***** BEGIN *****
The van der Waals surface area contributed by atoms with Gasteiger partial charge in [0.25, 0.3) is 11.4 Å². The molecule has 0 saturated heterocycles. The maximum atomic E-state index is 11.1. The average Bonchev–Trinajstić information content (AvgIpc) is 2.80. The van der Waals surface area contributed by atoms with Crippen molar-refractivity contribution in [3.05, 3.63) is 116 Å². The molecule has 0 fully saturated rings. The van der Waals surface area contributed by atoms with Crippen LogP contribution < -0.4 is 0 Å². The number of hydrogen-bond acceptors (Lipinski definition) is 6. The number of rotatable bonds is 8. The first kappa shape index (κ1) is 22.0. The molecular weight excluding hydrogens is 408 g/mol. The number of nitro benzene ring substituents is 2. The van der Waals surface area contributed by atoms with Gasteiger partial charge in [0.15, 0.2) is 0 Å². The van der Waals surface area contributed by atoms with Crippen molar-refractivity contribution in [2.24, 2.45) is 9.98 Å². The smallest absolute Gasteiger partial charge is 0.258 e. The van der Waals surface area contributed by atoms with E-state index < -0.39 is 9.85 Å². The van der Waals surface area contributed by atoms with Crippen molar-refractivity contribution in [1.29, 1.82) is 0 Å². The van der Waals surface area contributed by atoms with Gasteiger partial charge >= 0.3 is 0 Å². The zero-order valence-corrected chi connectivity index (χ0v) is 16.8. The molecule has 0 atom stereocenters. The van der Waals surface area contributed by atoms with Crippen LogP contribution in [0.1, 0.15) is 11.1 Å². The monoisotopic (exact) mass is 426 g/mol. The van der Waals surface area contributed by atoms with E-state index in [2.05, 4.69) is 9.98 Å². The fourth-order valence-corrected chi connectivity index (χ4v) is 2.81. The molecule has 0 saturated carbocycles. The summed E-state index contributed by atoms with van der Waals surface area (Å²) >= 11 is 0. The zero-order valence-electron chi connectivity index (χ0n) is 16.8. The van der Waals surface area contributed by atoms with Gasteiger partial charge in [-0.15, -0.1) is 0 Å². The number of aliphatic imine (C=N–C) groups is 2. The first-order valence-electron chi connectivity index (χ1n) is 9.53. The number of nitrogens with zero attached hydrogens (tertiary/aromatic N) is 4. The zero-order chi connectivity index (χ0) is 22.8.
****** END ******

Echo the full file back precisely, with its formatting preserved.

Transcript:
The van der Waals surface area contributed by atoms with Gasteiger partial charge in [0.25, 0.3) is 11.4 Å². The molecule has 0 saturated heterocycles. The maximum atomic E-state index is 11.1. The average Bonchev–Trinajstić information content (AvgIpc) is 2.80. The van der Waals surface area contributed by atoms with Crippen molar-refractivity contribution in [3.05, 3.63) is 116 Å². The molecule has 0 fully saturated rings. The van der Waals surface area contributed by atoms with Crippen LogP contribution < -0.4 is 0 Å². The number of hydrogen-bond acceptors (Lipinski definition) is 6. The number of rotatable bonds is 8. The first kappa shape index (κ1) is 22.0. The molecular weight excluding hydrogens is 408 g/mol. The number of nitro benzene ring substituents is 2. The van der Waals surface area contributed by atoms with Gasteiger partial charge in [0.15, 0.2) is 0 Å². The van der Waals surface area contributed by atoms with Crippen molar-refractivity contribution in [2.24, 2.45) is 9.98 Å². The smallest absolute Gasteiger partial charge is 0.258 e. The van der Waals surface area contributed by atoms with E-state index < -0.39 is 9.85 Å². The van der Waals surface area contributed by atoms with Crippen molar-refractivity contribution in [1.29, 1.82) is 0 Å². The van der Waals surface area contributed by atoms with Gasteiger partial charge >= 0.3 is 0 Å². The zero-order valence-corrected chi connectivity index (χ0v) is 16.8. The molecule has 0 atom stereocenters. The van der Waals surface area contributed by atoms with Crippen LogP contribution in [0.1, 0.15) is 11.1 Å². The monoisotopic (exact) mass is 426 g/mol. The van der Waals surface area contributed by atoms with E-state index in [2.05, 4.69) is 9.98 Å². The fourth-order valence-corrected chi connectivity index (χ4v) is 2.81. The molecule has 0 saturated carbocycles. The summed E-state index contributed by atoms with van der Waals surface area (Å²) >= 11 is 0. The zero-order valence-electron chi connectivity index (χ0n) is 16.8. The van der Waals surface area contributed by atoms with Gasteiger partial charge in [-0.15, -0.1) is 0 Å². The number of aliphatic imine (C=N–C) groups is 2. The first-order valence-electron chi connectivity index (χ1n) is 9.53. The number of nitrogens with zero attached hydrogens (tertiary/aromatic N) is 4. The zero-order chi connectivity index (χ0) is 22.8.